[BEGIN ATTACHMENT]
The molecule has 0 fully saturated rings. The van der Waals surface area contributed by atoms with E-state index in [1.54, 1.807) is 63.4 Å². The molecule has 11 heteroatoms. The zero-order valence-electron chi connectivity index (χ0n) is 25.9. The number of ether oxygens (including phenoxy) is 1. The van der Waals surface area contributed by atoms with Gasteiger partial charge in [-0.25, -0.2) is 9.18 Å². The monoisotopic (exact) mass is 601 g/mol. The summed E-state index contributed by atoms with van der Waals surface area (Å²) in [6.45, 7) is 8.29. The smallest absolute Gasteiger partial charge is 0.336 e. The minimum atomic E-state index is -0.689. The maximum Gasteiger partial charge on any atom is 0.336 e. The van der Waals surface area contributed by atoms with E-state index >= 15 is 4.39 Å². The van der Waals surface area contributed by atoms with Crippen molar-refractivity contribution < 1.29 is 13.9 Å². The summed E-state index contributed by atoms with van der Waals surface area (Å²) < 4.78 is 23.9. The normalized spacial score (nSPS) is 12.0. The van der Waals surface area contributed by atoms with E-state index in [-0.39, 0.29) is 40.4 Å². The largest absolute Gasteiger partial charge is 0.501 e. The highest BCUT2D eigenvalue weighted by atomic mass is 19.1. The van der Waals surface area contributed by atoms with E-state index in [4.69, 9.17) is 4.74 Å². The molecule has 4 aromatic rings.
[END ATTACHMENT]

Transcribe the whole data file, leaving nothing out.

The molecule has 0 fully saturated rings. The van der Waals surface area contributed by atoms with E-state index in [1.54, 1.807) is 63.4 Å². The molecule has 11 heteroatoms. The zero-order valence-electron chi connectivity index (χ0n) is 25.9. The number of ether oxygens (including phenoxy) is 1. The van der Waals surface area contributed by atoms with Gasteiger partial charge in [-0.25, -0.2) is 9.18 Å². The monoisotopic (exact) mass is 601 g/mol. The summed E-state index contributed by atoms with van der Waals surface area (Å²) in [6.45, 7) is 8.29. The smallest absolute Gasteiger partial charge is 0.336 e. The minimum atomic E-state index is -0.689. The maximum Gasteiger partial charge on any atom is 0.336 e. The van der Waals surface area contributed by atoms with E-state index >= 15 is 4.39 Å². The van der Waals surface area contributed by atoms with Crippen molar-refractivity contribution < 1.29 is 13.9 Å². The summed E-state index contributed by atoms with van der Waals surface area (Å²) < 4.78 is 23.9. The normalized spacial score (nSPS) is 12.0. The van der Waals surface area contributed by atoms with E-state index in [-0.39, 0.29) is 40.4 Å². The largest absolute Gasteiger partial charge is 0.501 e. The highest BCUT2D eigenvalue weighted by atomic mass is 19.1. The van der Waals surface area contributed by atoms with E-state index in [4.69, 9.17) is 4.74 Å². The molecule has 4 aromatic rings.